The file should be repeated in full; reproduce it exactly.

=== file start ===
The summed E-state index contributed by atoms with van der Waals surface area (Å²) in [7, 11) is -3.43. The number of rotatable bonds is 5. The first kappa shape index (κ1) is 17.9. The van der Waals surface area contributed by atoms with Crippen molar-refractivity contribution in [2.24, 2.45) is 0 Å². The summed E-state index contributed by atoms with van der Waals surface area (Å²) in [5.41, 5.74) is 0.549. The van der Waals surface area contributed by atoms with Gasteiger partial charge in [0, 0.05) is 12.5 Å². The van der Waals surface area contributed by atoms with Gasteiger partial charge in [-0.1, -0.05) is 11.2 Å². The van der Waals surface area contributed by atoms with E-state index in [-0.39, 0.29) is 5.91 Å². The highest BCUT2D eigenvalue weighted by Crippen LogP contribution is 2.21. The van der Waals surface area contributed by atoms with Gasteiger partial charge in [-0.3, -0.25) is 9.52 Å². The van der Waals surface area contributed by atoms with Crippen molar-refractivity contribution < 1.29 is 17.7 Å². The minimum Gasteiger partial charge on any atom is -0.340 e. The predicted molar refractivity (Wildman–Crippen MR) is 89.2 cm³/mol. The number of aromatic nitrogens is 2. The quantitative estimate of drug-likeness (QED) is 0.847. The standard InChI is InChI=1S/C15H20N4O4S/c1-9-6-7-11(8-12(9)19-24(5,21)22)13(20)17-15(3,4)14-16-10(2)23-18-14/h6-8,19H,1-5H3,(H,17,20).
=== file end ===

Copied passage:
The summed E-state index contributed by atoms with van der Waals surface area (Å²) in [7, 11) is -3.43. The number of rotatable bonds is 5. The first kappa shape index (κ1) is 17.9. The van der Waals surface area contributed by atoms with Crippen molar-refractivity contribution in [2.24, 2.45) is 0 Å². The summed E-state index contributed by atoms with van der Waals surface area (Å²) in [5.41, 5.74) is 0.549. The van der Waals surface area contributed by atoms with Gasteiger partial charge in [0, 0.05) is 12.5 Å². The van der Waals surface area contributed by atoms with Gasteiger partial charge in [-0.1, -0.05) is 11.2 Å². The van der Waals surface area contributed by atoms with E-state index in [-0.39, 0.29) is 5.91 Å². The highest BCUT2D eigenvalue weighted by Crippen LogP contribution is 2.21. The van der Waals surface area contributed by atoms with Gasteiger partial charge in [-0.3, -0.25) is 9.52 Å². The van der Waals surface area contributed by atoms with Crippen molar-refractivity contribution < 1.29 is 17.7 Å². The minimum Gasteiger partial charge on any atom is -0.340 e. The predicted molar refractivity (Wildman–Crippen MR) is 89.2 cm³/mol. The number of aromatic nitrogens is 2. The quantitative estimate of drug-likeness (QED) is 0.847. The standard InChI is InChI=1S/C15H20N4O4S/c1-9-6-7-11(8-12(9)19-24(5,21)22)13(20)17-15(3,4)14-16-10(2)23-18-14/h6-8,19H,1-5H3,(H,17,20).